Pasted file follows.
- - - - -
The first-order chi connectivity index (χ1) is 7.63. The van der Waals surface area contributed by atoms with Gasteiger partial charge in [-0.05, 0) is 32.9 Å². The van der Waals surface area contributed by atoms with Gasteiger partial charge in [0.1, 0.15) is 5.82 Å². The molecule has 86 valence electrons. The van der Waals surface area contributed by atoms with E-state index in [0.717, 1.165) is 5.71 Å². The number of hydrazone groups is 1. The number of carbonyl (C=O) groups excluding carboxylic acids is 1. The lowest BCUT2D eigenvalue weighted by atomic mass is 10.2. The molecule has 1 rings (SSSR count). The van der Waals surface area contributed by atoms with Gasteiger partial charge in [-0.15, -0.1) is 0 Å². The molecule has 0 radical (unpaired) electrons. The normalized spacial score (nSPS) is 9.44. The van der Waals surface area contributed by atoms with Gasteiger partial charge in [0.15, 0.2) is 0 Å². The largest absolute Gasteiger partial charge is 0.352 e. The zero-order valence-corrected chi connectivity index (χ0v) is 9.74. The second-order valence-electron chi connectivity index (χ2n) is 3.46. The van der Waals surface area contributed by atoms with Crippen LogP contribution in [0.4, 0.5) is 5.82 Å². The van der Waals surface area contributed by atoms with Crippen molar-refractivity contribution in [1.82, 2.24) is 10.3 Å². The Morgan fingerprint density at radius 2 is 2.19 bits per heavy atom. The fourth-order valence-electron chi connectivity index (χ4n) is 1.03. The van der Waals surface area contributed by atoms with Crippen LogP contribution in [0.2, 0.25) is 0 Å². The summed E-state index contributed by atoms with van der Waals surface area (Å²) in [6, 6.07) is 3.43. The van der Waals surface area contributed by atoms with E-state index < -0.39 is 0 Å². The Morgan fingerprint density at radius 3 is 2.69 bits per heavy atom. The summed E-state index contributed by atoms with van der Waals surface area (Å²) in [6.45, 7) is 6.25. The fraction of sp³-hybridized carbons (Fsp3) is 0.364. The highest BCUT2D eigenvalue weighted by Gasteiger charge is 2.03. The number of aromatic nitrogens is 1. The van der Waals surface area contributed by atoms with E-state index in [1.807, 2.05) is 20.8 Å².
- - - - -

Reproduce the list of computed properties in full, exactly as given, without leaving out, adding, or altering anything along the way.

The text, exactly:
The first-order chi connectivity index (χ1) is 7.63. The van der Waals surface area contributed by atoms with Gasteiger partial charge in [-0.05, 0) is 32.9 Å². The van der Waals surface area contributed by atoms with Gasteiger partial charge in [0.1, 0.15) is 5.82 Å². The molecule has 86 valence electrons. The van der Waals surface area contributed by atoms with E-state index in [0.717, 1.165) is 5.71 Å². The number of hydrazone groups is 1. The number of carbonyl (C=O) groups excluding carboxylic acids is 1. The lowest BCUT2D eigenvalue weighted by atomic mass is 10.2. The molecule has 1 rings (SSSR count). The van der Waals surface area contributed by atoms with Gasteiger partial charge in [-0.15, -0.1) is 0 Å². The molecule has 0 radical (unpaired) electrons. The normalized spacial score (nSPS) is 9.44. The van der Waals surface area contributed by atoms with Gasteiger partial charge in [0.15, 0.2) is 0 Å². The largest absolute Gasteiger partial charge is 0.352 e. The zero-order valence-corrected chi connectivity index (χ0v) is 9.74. The second-order valence-electron chi connectivity index (χ2n) is 3.46. The van der Waals surface area contributed by atoms with Crippen LogP contribution in [0.4, 0.5) is 5.82 Å². The van der Waals surface area contributed by atoms with Crippen molar-refractivity contribution in [1.82, 2.24) is 10.3 Å². The Morgan fingerprint density at radius 2 is 2.19 bits per heavy atom. The fourth-order valence-electron chi connectivity index (χ4n) is 1.03. The van der Waals surface area contributed by atoms with Crippen LogP contribution in [0.2, 0.25) is 0 Å². The summed E-state index contributed by atoms with van der Waals surface area (Å²) in [6, 6.07) is 3.43. The van der Waals surface area contributed by atoms with E-state index < -0.39 is 0 Å². The Morgan fingerprint density at radius 3 is 2.69 bits per heavy atom. The summed E-state index contributed by atoms with van der Waals surface area (Å²) in [6.45, 7) is 6.25. The fraction of sp³-hybridized carbons (Fsp3) is 0.364. The highest BCUT2D eigenvalue weighted by Gasteiger charge is 2.03. The number of aromatic nitrogens is 1. The van der Waals surface area contributed by atoms with E-state index in [1.807, 2.05) is 20.8 Å².